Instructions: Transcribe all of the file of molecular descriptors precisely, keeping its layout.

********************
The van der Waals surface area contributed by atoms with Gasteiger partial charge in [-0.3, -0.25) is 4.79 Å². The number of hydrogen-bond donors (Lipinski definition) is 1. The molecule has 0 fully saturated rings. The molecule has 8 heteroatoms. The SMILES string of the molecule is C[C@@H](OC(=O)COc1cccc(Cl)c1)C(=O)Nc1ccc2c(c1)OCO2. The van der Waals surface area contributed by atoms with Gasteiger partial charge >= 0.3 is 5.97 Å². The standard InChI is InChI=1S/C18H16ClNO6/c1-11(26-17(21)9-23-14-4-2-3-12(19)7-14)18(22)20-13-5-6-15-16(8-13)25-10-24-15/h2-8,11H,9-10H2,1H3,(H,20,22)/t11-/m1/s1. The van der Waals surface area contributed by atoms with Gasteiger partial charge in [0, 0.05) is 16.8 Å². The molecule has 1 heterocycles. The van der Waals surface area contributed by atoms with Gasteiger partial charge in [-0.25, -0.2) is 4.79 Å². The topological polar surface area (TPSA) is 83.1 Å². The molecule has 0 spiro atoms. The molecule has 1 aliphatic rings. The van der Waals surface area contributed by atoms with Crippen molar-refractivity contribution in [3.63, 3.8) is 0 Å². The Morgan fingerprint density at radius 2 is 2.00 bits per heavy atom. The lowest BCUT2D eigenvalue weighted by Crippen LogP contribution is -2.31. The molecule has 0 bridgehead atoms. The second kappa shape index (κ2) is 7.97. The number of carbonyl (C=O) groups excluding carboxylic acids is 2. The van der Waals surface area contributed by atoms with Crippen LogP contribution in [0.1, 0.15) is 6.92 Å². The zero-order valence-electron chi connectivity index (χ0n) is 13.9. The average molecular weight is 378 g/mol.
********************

The van der Waals surface area contributed by atoms with Gasteiger partial charge in [-0.3, -0.25) is 4.79 Å². The number of hydrogen-bond donors (Lipinski definition) is 1. The molecule has 0 fully saturated rings. The molecule has 8 heteroatoms. The SMILES string of the molecule is C[C@@H](OC(=O)COc1cccc(Cl)c1)C(=O)Nc1ccc2c(c1)OCO2. The van der Waals surface area contributed by atoms with Gasteiger partial charge >= 0.3 is 5.97 Å². The standard InChI is InChI=1S/C18H16ClNO6/c1-11(26-17(21)9-23-14-4-2-3-12(19)7-14)18(22)20-13-5-6-15-16(8-13)25-10-24-15/h2-8,11H,9-10H2,1H3,(H,20,22)/t11-/m1/s1. The van der Waals surface area contributed by atoms with Gasteiger partial charge in [0, 0.05) is 16.8 Å². The molecule has 1 heterocycles. The van der Waals surface area contributed by atoms with Gasteiger partial charge in [-0.25, -0.2) is 4.79 Å². The topological polar surface area (TPSA) is 83.1 Å². The molecule has 0 spiro atoms. The molecule has 1 aliphatic rings. The van der Waals surface area contributed by atoms with Crippen molar-refractivity contribution in [3.63, 3.8) is 0 Å². The Morgan fingerprint density at radius 2 is 2.00 bits per heavy atom. The lowest BCUT2D eigenvalue weighted by Crippen LogP contribution is -2.31. The molecule has 0 bridgehead atoms. The second kappa shape index (κ2) is 7.97. The number of carbonyl (C=O) groups excluding carboxylic acids is 2. The van der Waals surface area contributed by atoms with Crippen LogP contribution in [0.1, 0.15) is 6.92 Å². The zero-order valence-electron chi connectivity index (χ0n) is 13.9. The average molecular weight is 378 g/mol.